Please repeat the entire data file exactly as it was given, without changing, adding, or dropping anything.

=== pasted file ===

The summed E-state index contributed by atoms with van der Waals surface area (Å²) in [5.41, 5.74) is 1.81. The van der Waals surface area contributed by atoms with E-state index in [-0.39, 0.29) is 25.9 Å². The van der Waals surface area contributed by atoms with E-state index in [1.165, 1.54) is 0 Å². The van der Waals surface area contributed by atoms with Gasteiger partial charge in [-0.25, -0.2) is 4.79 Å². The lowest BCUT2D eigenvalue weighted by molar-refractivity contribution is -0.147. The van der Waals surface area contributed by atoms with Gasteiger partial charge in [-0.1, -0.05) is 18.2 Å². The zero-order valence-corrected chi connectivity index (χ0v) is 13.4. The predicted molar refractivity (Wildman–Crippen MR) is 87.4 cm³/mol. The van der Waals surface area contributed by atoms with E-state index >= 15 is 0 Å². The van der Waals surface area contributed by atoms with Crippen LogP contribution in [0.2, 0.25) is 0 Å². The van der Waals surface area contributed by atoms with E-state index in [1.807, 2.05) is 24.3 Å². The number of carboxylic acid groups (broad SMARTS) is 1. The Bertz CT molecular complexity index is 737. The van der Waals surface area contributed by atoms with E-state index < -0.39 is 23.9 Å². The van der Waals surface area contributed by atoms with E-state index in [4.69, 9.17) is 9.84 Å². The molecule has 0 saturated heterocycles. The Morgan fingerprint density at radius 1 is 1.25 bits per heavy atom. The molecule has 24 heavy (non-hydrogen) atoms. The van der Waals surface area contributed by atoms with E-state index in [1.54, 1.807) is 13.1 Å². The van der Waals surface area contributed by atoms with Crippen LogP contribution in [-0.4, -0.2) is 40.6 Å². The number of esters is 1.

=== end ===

The summed E-state index contributed by atoms with van der Waals surface area (Å²) in [5.41, 5.74) is 1.81. The van der Waals surface area contributed by atoms with E-state index in [-0.39, 0.29) is 25.9 Å². The van der Waals surface area contributed by atoms with E-state index in [1.165, 1.54) is 0 Å². The van der Waals surface area contributed by atoms with Gasteiger partial charge in [-0.25, -0.2) is 4.79 Å². The lowest BCUT2D eigenvalue weighted by molar-refractivity contribution is -0.147. The van der Waals surface area contributed by atoms with Gasteiger partial charge in [-0.1, -0.05) is 18.2 Å². The zero-order valence-corrected chi connectivity index (χ0v) is 13.4. The predicted molar refractivity (Wildman–Crippen MR) is 87.4 cm³/mol. The van der Waals surface area contributed by atoms with E-state index >= 15 is 0 Å². The van der Waals surface area contributed by atoms with Crippen LogP contribution in [0.2, 0.25) is 0 Å². The van der Waals surface area contributed by atoms with E-state index in [1.807, 2.05) is 24.3 Å². The number of carboxylic acid groups (broad SMARTS) is 1. The Bertz CT molecular complexity index is 737. The van der Waals surface area contributed by atoms with E-state index < -0.39 is 23.9 Å². The van der Waals surface area contributed by atoms with E-state index in [4.69, 9.17) is 9.84 Å². The molecule has 0 saturated heterocycles. The Morgan fingerprint density at radius 1 is 1.25 bits per heavy atom. The molecule has 24 heavy (non-hydrogen) atoms. The van der Waals surface area contributed by atoms with E-state index in [1.54, 1.807) is 13.1 Å². The van der Waals surface area contributed by atoms with Crippen LogP contribution in [-0.4, -0.2) is 40.6 Å². The number of esters is 1.